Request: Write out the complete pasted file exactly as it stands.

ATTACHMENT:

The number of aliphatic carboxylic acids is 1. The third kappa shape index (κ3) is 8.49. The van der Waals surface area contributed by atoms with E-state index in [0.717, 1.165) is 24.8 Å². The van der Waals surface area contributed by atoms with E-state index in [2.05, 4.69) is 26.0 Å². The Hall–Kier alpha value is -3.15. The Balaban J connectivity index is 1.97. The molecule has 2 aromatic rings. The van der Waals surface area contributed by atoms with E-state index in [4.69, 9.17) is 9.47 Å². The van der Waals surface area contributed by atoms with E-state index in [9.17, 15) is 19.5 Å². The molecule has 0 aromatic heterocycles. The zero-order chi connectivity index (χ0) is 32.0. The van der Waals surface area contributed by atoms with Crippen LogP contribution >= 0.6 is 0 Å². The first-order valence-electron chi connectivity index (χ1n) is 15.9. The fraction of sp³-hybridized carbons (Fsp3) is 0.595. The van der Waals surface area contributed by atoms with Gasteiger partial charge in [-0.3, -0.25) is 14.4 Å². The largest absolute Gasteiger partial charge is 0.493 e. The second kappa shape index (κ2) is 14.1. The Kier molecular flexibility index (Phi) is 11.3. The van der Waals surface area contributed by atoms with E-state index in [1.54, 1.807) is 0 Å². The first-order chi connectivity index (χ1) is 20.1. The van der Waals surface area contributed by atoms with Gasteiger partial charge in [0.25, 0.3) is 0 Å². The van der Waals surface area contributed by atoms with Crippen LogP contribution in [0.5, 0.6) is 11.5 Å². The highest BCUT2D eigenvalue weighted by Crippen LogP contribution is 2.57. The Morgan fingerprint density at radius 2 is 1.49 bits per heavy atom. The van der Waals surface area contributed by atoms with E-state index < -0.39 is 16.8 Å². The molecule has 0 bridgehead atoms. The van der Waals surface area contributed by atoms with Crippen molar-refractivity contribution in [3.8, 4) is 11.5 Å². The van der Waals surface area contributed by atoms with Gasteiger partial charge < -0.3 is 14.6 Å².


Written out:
The number of aliphatic carboxylic acids is 1. The third kappa shape index (κ3) is 8.49. The van der Waals surface area contributed by atoms with E-state index in [0.717, 1.165) is 24.8 Å². The van der Waals surface area contributed by atoms with E-state index in [2.05, 4.69) is 26.0 Å². The Hall–Kier alpha value is -3.15. The Balaban J connectivity index is 1.97. The molecule has 2 aromatic rings. The van der Waals surface area contributed by atoms with E-state index in [4.69, 9.17) is 9.47 Å². The van der Waals surface area contributed by atoms with E-state index in [9.17, 15) is 19.5 Å². The molecule has 0 aromatic heterocycles. The zero-order chi connectivity index (χ0) is 32.0. The van der Waals surface area contributed by atoms with Crippen LogP contribution >= 0.6 is 0 Å². The first-order valence-electron chi connectivity index (χ1n) is 15.9. The fraction of sp³-hybridized carbons (Fsp3) is 0.595. The van der Waals surface area contributed by atoms with Gasteiger partial charge in [-0.3, -0.25) is 14.4 Å². The largest absolute Gasteiger partial charge is 0.493 e. The second kappa shape index (κ2) is 14.1. The Kier molecular flexibility index (Phi) is 11.3. The van der Waals surface area contributed by atoms with E-state index in [1.54, 1.807) is 0 Å². The first-order chi connectivity index (χ1) is 20.1. The van der Waals surface area contributed by atoms with Gasteiger partial charge in [0.25, 0.3) is 0 Å². The van der Waals surface area contributed by atoms with Crippen LogP contribution in [0.5, 0.6) is 11.5 Å². The highest BCUT2D eigenvalue weighted by Crippen LogP contribution is 2.57. The Morgan fingerprint density at radius 2 is 1.49 bits per heavy atom. The van der Waals surface area contributed by atoms with E-state index < -0.39 is 16.8 Å². The molecule has 0 bridgehead atoms. The van der Waals surface area contributed by atoms with Crippen molar-refractivity contribution in [3.8, 4) is 11.5 Å². The van der Waals surface area contributed by atoms with Gasteiger partial charge < -0.3 is 14.6 Å².